At this juncture in his life, Pat Haden thinks about tombstones. Thinks about them a little too much, maybe.
Morbid preoccupation doesn't fit the man.
Sure, the years have rolled by since he was a football hero at USC -- not to mention a Rhodes scholar -- but Haden still looks the part of the golden boy with a chipper smile beneath that thinning blond hair.
The 57-year-old seemed especially energetic last week, bouncing around the athletic department at his alma mater where he is the new boss, introducing himself to players, corraling employees for quick chats in the hallway, joking with reporters.
On his first, unofficial day as athletic director, he wore a bright blue tie that showed a swimmer diving headlong into the water.
"This is going to be fun,' he said. "This is joyful."
Which doesn't make sense either.
Dark clouds have settled over Heritage Hall since the NCAA placed USC on four years' probation. The football team is hobbled by sanctions that will linger for seasons to come. Same with basketball.
Why would a man whose legacy is already etched in stone want the hassle? Why would he leave a successful investment firm and a prime weekend gig doing television for Notre Dame games?
Tombstones are a big part of the answer. Also, motherly advice and something he calls "the dash."
No conversation with Patrick Capper Haden, born in New York to working-class Irish parents, would be complete without mention of his mother, a subject that still causes him to choke up.
The late Helen Haden bestowed many lessons upon her children -- Pat was the fourth of five -- including an adage: "Live your life so that you have standing room only at your funeral."
As Pat explains: "She knew how to treat people right."
Not that compassion precluded hard work or achievement. For Haden, that meant a boyhood paper route followed by a job in a shoe store, making sure to suggest a matching handbag for those black pumps because accessories paid an extra commission.
"You work your tail off," he recalled. "Work harder than the next guy."
This mentality carried over to sports, where he relied on smarts -- and toughness gained from keeping up with older brothers -- to compensate for physical shortcomings.
When the family moved to Southern California, the kid who enrolled at Bishop Amat High in La Puente soon became starting quarterback. He also found an unlikely ally in J.K. McKay.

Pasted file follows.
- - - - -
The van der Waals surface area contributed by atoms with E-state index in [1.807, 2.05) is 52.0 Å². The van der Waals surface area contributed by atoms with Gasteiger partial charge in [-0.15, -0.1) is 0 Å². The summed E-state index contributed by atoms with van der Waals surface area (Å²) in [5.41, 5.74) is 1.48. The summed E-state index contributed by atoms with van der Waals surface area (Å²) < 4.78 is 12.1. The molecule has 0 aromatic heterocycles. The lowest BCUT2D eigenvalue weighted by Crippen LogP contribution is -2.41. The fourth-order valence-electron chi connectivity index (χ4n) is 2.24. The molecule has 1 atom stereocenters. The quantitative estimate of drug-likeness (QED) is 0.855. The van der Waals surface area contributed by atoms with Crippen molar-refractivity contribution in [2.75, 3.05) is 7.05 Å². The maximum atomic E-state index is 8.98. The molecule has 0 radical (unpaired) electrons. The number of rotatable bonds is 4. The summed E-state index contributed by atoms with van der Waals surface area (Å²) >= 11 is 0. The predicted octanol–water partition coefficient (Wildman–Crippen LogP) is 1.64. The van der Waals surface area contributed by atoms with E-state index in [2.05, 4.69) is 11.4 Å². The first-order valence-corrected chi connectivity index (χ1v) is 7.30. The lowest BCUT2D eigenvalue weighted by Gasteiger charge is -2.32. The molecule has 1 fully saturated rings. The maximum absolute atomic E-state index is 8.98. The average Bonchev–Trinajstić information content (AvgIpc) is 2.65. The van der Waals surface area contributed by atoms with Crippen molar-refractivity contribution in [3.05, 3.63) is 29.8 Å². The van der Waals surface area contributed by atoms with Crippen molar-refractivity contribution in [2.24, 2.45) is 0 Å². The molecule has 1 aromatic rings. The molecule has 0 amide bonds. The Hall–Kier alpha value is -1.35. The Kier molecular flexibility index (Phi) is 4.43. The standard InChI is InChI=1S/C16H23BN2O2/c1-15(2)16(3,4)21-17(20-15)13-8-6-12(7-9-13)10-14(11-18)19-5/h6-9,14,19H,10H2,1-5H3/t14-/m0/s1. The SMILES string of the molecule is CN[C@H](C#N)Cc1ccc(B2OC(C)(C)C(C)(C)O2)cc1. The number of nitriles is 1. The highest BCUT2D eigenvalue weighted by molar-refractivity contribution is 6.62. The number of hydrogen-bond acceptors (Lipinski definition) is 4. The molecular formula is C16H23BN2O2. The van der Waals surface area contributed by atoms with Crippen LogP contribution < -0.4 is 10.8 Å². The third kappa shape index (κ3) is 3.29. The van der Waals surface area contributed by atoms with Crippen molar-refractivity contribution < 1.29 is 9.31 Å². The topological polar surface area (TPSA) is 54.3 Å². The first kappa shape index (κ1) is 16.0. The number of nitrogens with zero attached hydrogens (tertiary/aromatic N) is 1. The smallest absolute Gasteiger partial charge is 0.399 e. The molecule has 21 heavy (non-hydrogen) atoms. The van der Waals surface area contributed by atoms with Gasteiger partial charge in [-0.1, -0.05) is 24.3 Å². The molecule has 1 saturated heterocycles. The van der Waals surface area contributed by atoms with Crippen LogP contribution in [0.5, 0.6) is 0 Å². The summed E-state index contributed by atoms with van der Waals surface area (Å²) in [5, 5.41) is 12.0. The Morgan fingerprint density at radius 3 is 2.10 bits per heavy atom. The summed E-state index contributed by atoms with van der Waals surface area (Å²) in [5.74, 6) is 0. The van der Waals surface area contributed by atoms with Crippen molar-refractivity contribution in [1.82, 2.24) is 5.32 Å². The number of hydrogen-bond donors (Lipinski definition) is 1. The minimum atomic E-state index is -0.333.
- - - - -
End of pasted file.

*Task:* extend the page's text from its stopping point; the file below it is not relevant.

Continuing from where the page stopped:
The son of legendary USC coach John McKay, J.K. was quick-witted and easy-going, everything Haden wasn't. And vice versa.
"Most kids at that age are a little flaky, but you didn't see any of that in Pat," McKay recalled. "He was more mature at 11 than I am now."
If nothing else, McKay got his pal to loosen up. Haden lived with the McKays after his parents moved again, then headed for USC with J.K. where they joined a group of friends in commandeering an apartment building near fraternity row.
"Like a lot of students, we had a good time," said Chris Bitterlin, now a real estate developer in San Diego. "Pat had fun too, he participated."
But unlike the others, Haden often slipped away to study for class or watch extra game film. He could put on blinders when work needed to be done.
On the field, there was no question about who ruled the huddle.
"He'd nudge me and say, 'Get up in there. We need a couple of yards,' " former tailback Anthony Davis recalled. "When he told you something, you'd listen."
Through the early 1970s, the Trojans played in three Rose Bowls and won two national championships. Haden graduated magna cum laude and Phi Beta Kappa, earning that prestigious scholarship to Oxford University in England.
"We were just college kids trying to get through our classes and figure out what we were going to do with the rest of our lives," said Nick Brown, a friend. "Pat had a plan."
Everyone knows the curriculum vitae after USC, a season in the World Football League, six more with the Rams, vacations spent studying economics at Oxford. If that weren't enough, Haden also earned a law degree.
Lying in a hospital after the 1981 season, recovering from knee surgery and contemplating retirement, he got a call from CBS about a broadcast job.
"I thought I might give it a try," he said.
Two or three years turned into yet another career, NBC hiring him to provide color commentary for the Irish. Between weekend games, Haden practiced law for a while before joining former Los Angeles mayor Richard Riordan at a Westwood investment firm.
"If we wanted to impress somebody, we brought Pat along to dinner," Riordan said. "He could open doors to the top executives in the country, but he also has a great analytical brain. The guy is brilliant."
Not that Haden turned everything to gold.
His NFL career did not go as expected, not with the Rams falling short in the playoffs. He still talks about his rookie season and a fourth-quarter interception that stopped his team one game shy of the Super Bowl.